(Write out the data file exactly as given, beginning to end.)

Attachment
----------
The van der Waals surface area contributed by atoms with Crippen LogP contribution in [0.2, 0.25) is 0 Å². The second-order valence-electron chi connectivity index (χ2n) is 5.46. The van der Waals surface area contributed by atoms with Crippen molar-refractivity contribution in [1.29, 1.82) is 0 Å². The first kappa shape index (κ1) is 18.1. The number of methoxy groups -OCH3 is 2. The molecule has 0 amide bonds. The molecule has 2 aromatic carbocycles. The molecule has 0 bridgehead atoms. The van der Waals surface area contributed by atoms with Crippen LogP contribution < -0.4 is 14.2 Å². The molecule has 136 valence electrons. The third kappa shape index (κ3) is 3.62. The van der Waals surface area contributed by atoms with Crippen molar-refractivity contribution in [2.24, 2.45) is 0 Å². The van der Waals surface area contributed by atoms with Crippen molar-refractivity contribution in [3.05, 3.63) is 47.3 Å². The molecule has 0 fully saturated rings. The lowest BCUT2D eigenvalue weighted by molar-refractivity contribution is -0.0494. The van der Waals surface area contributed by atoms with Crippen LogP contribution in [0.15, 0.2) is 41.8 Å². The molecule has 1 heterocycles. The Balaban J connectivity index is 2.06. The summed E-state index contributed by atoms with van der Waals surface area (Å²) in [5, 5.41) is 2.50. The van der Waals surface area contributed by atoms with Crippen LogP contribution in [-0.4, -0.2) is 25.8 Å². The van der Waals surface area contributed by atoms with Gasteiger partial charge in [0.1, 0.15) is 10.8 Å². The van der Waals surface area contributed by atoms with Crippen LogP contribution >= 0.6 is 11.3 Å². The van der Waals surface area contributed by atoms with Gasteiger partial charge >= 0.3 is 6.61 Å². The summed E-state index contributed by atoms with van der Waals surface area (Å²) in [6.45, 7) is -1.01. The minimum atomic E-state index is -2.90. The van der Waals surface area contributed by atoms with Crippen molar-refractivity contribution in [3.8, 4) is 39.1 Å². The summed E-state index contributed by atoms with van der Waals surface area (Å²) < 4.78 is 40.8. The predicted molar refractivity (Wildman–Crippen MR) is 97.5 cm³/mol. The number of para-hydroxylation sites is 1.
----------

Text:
The van der Waals surface area contributed by atoms with Crippen LogP contribution in [0.2, 0.25) is 0 Å². The second-order valence-electron chi connectivity index (χ2n) is 5.46. The van der Waals surface area contributed by atoms with Crippen molar-refractivity contribution in [1.29, 1.82) is 0 Å². The first kappa shape index (κ1) is 18.1. The number of methoxy groups -OCH3 is 2. The molecule has 0 amide bonds. The molecule has 2 aromatic carbocycles. The molecule has 0 bridgehead atoms. The van der Waals surface area contributed by atoms with Crippen LogP contribution < -0.4 is 14.2 Å². The molecule has 136 valence electrons. The third kappa shape index (κ3) is 3.62. The van der Waals surface area contributed by atoms with Crippen molar-refractivity contribution in [2.24, 2.45) is 0 Å². The van der Waals surface area contributed by atoms with Crippen molar-refractivity contribution in [3.05, 3.63) is 47.3 Å². The molecule has 0 fully saturated rings. The lowest BCUT2D eigenvalue weighted by molar-refractivity contribution is -0.0494. The van der Waals surface area contributed by atoms with Crippen LogP contribution in [0.15, 0.2) is 41.8 Å². The molecule has 1 heterocycles. The Balaban J connectivity index is 2.06. The summed E-state index contributed by atoms with van der Waals surface area (Å²) in [5, 5.41) is 2.50. The van der Waals surface area contributed by atoms with Crippen LogP contribution in [-0.4, -0.2) is 25.8 Å². The van der Waals surface area contributed by atoms with Gasteiger partial charge in [0.1, 0.15) is 10.8 Å². The van der Waals surface area contributed by atoms with Crippen LogP contribution >= 0.6 is 11.3 Å². The van der Waals surface area contributed by atoms with Gasteiger partial charge >= 0.3 is 6.61 Å². The summed E-state index contributed by atoms with van der Waals surface area (Å²) in [6.45, 7) is -1.01. The minimum atomic E-state index is -2.90. The van der Waals surface area contributed by atoms with Crippen molar-refractivity contribution in [3.8, 4) is 39.1 Å². The summed E-state index contributed by atoms with van der Waals surface area (Å²) < 4.78 is 40.8. The predicted molar refractivity (Wildman–Crippen MR) is 97.5 cm³/mol. The number of para-hydroxylation sites is 1.